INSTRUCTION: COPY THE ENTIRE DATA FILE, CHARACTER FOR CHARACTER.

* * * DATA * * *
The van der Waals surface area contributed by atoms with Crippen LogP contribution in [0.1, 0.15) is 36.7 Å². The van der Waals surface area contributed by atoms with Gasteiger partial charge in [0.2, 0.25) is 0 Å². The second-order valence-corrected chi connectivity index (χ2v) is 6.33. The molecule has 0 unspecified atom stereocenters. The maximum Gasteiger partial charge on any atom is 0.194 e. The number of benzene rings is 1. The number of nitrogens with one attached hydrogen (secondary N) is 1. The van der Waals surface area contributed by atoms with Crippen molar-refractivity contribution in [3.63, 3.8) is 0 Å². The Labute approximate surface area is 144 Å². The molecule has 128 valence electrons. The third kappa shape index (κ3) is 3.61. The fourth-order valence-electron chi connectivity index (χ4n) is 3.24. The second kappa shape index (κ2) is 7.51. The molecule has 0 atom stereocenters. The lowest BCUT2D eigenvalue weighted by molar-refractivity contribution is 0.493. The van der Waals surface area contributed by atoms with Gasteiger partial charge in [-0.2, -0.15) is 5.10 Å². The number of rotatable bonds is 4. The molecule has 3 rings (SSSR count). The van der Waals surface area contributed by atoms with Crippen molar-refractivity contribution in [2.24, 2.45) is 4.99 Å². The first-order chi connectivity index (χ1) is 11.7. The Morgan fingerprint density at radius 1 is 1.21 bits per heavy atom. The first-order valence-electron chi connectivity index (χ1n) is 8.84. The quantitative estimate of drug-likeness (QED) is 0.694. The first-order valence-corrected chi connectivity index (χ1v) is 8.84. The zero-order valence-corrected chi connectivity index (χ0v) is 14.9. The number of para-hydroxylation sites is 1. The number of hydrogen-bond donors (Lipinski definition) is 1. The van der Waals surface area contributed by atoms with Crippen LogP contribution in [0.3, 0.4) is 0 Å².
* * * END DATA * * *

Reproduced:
The van der Waals surface area contributed by atoms with Crippen LogP contribution in [0.1, 0.15) is 36.7 Å². The van der Waals surface area contributed by atoms with Gasteiger partial charge in [0.2, 0.25) is 0 Å². The second-order valence-corrected chi connectivity index (χ2v) is 6.33. The molecule has 0 unspecified atom stereocenters. The maximum Gasteiger partial charge on any atom is 0.194 e. The number of benzene rings is 1. The number of nitrogens with one attached hydrogen (secondary N) is 1. The van der Waals surface area contributed by atoms with Crippen molar-refractivity contribution in [3.63, 3.8) is 0 Å². The Labute approximate surface area is 144 Å². The molecule has 128 valence electrons. The third kappa shape index (κ3) is 3.61. The fourth-order valence-electron chi connectivity index (χ4n) is 3.24. The second kappa shape index (κ2) is 7.51. The molecule has 0 atom stereocenters. The lowest BCUT2D eigenvalue weighted by molar-refractivity contribution is 0.493. The van der Waals surface area contributed by atoms with Gasteiger partial charge in [-0.2, -0.15) is 5.10 Å². The number of rotatable bonds is 4. The molecule has 3 rings (SSSR count). The van der Waals surface area contributed by atoms with Crippen molar-refractivity contribution in [2.24, 2.45) is 4.99 Å². The first-order chi connectivity index (χ1) is 11.7. The Morgan fingerprint density at radius 1 is 1.21 bits per heavy atom. The first-order valence-electron chi connectivity index (χ1n) is 8.84. The quantitative estimate of drug-likeness (QED) is 0.694. The first-order valence-corrected chi connectivity index (χ1v) is 8.84. The zero-order valence-corrected chi connectivity index (χ0v) is 14.9. The number of para-hydroxylation sites is 1. The number of hydrogen-bond donors (Lipinski definition) is 1. The van der Waals surface area contributed by atoms with Crippen LogP contribution in [0.3, 0.4) is 0 Å².